The level of MVOCs will be the lowest in a dry home. If windows are open and the house becomes damp, then higher levels of microbial activity will be present and higher levels of MVOCs can be produced. In this case, turning on dehumidifiers and/or air conditioners and keeping the house closed will produce lower MVOCs.
How long does it take for VOCs and MVOCs to leave my house?
The length of time that it takes for VOCs or MVOCs to leave the home depends upon their source (see section on VOCs). Gasoline cans and kerosene lamps kept in an attached garage or in the home can generate significant VOCs, since they are generally stored in larger containers. VOCs from these sources can only be reduced by removing them from the home. If the VOC source can not be removed from the home, replacing the home air with fresh air on a regular basis will keep the VOCs at their lowest levels and will reduce your exposure.
If the VOCs are from furnishings like wood and plastic, they will be at their highest levels when they are new, but will continue to emit VOCs for many years. In addition, VOCs from water-based paints can be present for up to 18 months after application.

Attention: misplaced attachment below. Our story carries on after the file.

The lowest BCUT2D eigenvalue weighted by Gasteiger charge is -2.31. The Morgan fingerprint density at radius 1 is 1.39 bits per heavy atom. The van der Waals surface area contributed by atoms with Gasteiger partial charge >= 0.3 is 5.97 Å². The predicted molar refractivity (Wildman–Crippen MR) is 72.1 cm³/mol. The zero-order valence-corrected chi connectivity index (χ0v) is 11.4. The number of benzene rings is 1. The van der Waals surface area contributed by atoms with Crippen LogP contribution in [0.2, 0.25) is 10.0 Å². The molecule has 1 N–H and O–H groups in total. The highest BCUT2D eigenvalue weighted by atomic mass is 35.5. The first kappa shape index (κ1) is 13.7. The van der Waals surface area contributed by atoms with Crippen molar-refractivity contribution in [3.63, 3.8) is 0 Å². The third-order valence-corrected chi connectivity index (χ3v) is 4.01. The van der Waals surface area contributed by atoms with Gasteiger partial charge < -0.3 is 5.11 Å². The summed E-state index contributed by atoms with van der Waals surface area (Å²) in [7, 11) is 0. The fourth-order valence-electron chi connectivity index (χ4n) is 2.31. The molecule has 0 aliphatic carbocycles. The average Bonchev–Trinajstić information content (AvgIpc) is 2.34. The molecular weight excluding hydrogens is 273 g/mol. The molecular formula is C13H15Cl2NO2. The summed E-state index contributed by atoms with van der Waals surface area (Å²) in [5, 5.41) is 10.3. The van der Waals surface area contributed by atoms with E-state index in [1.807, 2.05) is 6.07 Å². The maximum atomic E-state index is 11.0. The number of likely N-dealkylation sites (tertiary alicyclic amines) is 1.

MVOCs will continue to be emitted from areas that have mold. The only way to remove this source is to have the existing mold removed and then prevent building materials like wood and drywall from getting wet, either from excessive humidity, leaky plumbing, or water intrusion from rain or ground water..
Why use Home Air Check™ Professional and not some other method?
With a single test, Home Air Check Professional will provide a comprehensive picture of chemical levels that the home occupants are breathing in the home. It also indicates a level of actively growing mold present in the home. Since these chemicals are tested simultaneously, the sophisticated analysis becomes less expensive. Also, the samples are collected without the use of toxic chemicals, so there are no health risks using Home Air Check. No other home air test can match the level of completeness, sophistication, prediction, and value of Home Air Check.
What if my home has elevated levels of VOCs or MVOCs?